Scientists develop new drug to target KRAS mutations in cancer

pharmafile | January 5, 2021 | News story | Manufacturing and Production Cancer, Cancer Research UK 

In a study funded by Cancer Research UK and Wellcome, scientists have developed a new drug that effectively targets the KRAS mutation found in several hard-to-treat cancers.

The new drug, called CCT3833, targets two parts of the KRAS signalling pathway, whereas standard KRAS inhibitors only block one. It has been tested on pancreatic, colorectal, and lung cancer cell lines with KRAS mutations, as well as pancreatic tumours in mice.

The results of the study, which have been published in Annals of Oncology, show CCT3833 was more effective at stopping the growth of pancreatic tumours with a KRAS mutation in mice compared with standard KRAS inhibitors.

Findings from an early phase clinical trial on 31 patients with solid tumours were also included in the study. One patient in the trial, whose KRAS-mutant tumour had previously failed to respond to standard treatment and was continuing to grow, found the tumour had reduced in size for eight months after receiving the new drug.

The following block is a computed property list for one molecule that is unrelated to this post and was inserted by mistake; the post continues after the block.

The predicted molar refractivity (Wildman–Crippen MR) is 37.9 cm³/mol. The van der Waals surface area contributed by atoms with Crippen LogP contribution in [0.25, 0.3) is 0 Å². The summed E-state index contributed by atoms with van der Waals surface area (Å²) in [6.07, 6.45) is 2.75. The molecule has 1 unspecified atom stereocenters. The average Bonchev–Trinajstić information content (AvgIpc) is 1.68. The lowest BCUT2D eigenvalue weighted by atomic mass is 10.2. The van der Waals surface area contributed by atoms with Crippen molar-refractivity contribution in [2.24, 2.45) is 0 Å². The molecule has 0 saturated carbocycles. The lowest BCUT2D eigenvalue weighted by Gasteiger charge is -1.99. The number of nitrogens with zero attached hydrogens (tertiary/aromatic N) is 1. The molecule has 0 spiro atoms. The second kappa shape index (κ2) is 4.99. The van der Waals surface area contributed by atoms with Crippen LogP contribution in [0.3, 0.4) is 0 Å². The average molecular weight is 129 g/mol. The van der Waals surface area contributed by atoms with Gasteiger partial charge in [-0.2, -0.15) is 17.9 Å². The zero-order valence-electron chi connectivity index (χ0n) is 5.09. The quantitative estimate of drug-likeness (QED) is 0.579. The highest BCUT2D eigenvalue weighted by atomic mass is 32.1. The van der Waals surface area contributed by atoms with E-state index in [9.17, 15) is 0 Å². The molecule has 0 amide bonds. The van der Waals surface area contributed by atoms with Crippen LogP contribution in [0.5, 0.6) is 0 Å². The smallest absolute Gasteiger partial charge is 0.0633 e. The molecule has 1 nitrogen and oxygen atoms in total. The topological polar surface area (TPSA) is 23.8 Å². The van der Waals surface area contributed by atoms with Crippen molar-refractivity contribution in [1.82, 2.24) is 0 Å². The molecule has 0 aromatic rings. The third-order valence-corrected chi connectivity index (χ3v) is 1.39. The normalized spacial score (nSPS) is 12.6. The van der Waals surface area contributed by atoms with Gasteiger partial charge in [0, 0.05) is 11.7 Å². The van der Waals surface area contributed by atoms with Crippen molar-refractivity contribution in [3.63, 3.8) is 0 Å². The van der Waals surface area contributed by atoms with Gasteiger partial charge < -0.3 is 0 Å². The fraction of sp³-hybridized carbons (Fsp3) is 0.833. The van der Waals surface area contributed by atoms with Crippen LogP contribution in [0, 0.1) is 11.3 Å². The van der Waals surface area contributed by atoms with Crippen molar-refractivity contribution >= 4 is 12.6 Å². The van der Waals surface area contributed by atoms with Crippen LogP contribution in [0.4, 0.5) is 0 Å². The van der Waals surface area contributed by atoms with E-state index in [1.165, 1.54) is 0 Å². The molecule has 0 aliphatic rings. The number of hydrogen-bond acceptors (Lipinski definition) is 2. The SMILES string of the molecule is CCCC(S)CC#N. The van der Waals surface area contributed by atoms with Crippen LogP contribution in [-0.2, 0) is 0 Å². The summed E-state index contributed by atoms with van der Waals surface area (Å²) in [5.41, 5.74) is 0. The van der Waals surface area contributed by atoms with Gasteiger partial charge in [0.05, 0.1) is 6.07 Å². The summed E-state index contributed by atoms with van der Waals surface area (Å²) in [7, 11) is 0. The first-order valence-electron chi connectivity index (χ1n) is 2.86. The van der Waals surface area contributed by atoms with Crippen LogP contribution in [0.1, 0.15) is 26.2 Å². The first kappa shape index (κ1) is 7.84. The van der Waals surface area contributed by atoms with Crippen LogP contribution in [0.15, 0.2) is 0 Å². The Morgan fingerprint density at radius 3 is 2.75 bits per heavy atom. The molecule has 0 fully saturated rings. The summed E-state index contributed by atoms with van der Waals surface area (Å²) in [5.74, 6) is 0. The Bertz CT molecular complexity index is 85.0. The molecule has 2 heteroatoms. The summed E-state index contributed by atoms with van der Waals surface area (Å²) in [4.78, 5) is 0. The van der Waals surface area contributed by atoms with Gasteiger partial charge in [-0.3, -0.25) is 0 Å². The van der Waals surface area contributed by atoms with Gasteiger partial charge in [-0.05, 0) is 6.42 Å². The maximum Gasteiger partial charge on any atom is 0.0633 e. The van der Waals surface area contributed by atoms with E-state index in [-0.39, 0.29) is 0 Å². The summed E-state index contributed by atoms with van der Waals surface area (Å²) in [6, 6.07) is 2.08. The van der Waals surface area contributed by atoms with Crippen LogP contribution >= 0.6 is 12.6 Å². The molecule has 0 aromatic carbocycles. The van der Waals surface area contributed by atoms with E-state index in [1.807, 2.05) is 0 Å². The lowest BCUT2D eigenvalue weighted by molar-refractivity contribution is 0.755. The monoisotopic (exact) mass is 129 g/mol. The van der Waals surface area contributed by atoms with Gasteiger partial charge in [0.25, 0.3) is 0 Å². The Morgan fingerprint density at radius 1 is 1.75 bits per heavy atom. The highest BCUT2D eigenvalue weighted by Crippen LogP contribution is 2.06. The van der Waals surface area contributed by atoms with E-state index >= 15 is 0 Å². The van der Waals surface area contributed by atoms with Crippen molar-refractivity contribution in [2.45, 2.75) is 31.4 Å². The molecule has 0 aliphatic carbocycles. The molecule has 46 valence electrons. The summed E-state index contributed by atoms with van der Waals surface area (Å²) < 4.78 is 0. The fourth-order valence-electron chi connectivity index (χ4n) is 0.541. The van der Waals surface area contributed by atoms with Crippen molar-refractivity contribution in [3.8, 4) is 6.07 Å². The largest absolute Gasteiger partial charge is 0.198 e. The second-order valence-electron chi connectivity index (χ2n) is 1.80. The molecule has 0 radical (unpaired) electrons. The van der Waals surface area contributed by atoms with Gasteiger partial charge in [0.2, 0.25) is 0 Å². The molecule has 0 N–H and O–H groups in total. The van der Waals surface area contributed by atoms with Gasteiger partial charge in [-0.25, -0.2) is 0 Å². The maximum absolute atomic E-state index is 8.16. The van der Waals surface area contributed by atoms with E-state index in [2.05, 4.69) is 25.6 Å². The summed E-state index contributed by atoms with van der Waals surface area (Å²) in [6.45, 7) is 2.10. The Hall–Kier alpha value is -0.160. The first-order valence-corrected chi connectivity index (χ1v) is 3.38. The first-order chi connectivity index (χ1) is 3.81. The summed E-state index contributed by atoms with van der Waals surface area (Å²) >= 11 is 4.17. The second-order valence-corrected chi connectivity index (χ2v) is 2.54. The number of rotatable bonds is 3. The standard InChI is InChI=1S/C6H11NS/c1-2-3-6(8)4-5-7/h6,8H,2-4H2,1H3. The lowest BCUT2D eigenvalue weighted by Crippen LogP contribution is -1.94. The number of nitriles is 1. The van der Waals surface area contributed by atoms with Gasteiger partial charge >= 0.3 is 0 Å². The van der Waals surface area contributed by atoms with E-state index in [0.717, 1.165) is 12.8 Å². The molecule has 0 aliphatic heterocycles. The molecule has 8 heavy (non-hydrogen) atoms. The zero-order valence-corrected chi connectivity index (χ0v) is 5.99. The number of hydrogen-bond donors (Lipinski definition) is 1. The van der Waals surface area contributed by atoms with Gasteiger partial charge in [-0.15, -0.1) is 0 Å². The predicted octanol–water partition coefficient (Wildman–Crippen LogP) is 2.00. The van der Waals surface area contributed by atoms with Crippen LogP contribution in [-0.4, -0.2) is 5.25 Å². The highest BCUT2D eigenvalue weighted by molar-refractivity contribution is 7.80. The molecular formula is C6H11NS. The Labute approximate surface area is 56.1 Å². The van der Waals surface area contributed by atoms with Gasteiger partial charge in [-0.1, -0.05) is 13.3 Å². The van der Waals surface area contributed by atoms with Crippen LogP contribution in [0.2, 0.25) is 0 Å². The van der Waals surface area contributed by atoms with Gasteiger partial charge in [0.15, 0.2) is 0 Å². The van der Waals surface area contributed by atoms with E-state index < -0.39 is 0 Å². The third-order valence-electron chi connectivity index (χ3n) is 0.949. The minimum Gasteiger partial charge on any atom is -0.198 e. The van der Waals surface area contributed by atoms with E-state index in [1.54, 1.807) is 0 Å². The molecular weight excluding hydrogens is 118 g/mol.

Professor Richard Marais, director of the Cancer Research UK Manchester Institute, said: “Cancers with a KRAS gene change have been notoriously difficult to treat. Because current drugs that target KRAS are only able to block one part of the pathway, cancer cells can easily outmanoeuvre treatments.

“It’s extremely encouraging to see that the impressive effects of the drug in the lab are already also showing promise in early-stage trials that include hard-to-treat cancers.”

Michelle Mitchell, chief executive of Cancer Research UK, also commented: “This study has built upon almost 20 years of Cancer Research UK-funded research, and shows the importance of investing in basic research in the lab, which unpicks the biology of cancer.

“Breakthroughs in science are all about small steps that can lead to great change, and these results have brought us closer to a potential new option for people with these difficult-to-treat cancers.”

Darcy Jimenez

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